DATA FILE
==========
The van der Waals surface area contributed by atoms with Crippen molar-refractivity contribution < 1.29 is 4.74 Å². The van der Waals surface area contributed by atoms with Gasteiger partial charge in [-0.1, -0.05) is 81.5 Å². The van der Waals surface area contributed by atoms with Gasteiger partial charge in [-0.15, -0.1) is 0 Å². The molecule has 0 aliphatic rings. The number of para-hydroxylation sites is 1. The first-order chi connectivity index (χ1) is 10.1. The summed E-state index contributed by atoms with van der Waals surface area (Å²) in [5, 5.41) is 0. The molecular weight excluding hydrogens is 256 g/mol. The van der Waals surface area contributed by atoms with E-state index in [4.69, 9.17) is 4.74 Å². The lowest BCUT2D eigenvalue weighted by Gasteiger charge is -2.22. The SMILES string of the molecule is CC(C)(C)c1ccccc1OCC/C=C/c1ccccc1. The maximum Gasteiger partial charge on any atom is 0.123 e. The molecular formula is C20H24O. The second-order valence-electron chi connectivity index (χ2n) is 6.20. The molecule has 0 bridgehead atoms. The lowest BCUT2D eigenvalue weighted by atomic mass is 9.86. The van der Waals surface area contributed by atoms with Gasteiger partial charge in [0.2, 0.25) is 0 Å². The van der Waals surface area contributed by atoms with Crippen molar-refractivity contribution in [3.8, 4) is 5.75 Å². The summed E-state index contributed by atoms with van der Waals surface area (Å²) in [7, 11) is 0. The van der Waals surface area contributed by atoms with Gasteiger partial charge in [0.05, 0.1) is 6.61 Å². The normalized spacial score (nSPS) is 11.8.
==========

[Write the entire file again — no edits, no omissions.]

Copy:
The van der Waals surface area contributed by atoms with Crippen molar-refractivity contribution < 1.29 is 4.74 Å². The van der Waals surface area contributed by atoms with Gasteiger partial charge in [-0.1, -0.05) is 81.5 Å². The van der Waals surface area contributed by atoms with Gasteiger partial charge in [-0.15, -0.1) is 0 Å². The molecule has 0 aliphatic rings. The number of para-hydroxylation sites is 1. The first-order chi connectivity index (χ1) is 10.1. The summed E-state index contributed by atoms with van der Waals surface area (Å²) in [5, 5.41) is 0. The molecular weight excluding hydrogens is 256 g/mol. The van der Waals surface area contributed by atoms with E-state index in [4.69, 9.17) is 4.74 Å². The lowest BCUT2D eigenvalue weighted by Gasteiger charge is -2.22. The SMILES string of the molecule is CC(C)(C)c1ccccc1OCC/C=C/c1ccccc1. The maximum Gasteiger partial charge on any atom is 0.123 e. The molecular formula is C20H24O. The second-order valence-electron chi connectivity index (χ2n) is 6.20. The molecule has 0 bridgehead atoms. The lowest BCUT2D eigenvalue weighted by atomic mass is 9.86. The van der Waals surface area contributed by atoms with Gasteiger partial charge in [0.2, 0.25) is 0 Å². The van der Waals surface area contributed by atoms with Crippen molar-refractivity contribution in [3.8, 4) is 5.75 Å². The summed E-state index contributed by atoms with van der Waals surface area (Å²) in [7, 11) is 0. The van der Waals surface area contributed by atoms with Gasteiger partial charge in [0.05, 0.1) is 6.61 Å². The normalized spacial score (nSPS) is 11.8.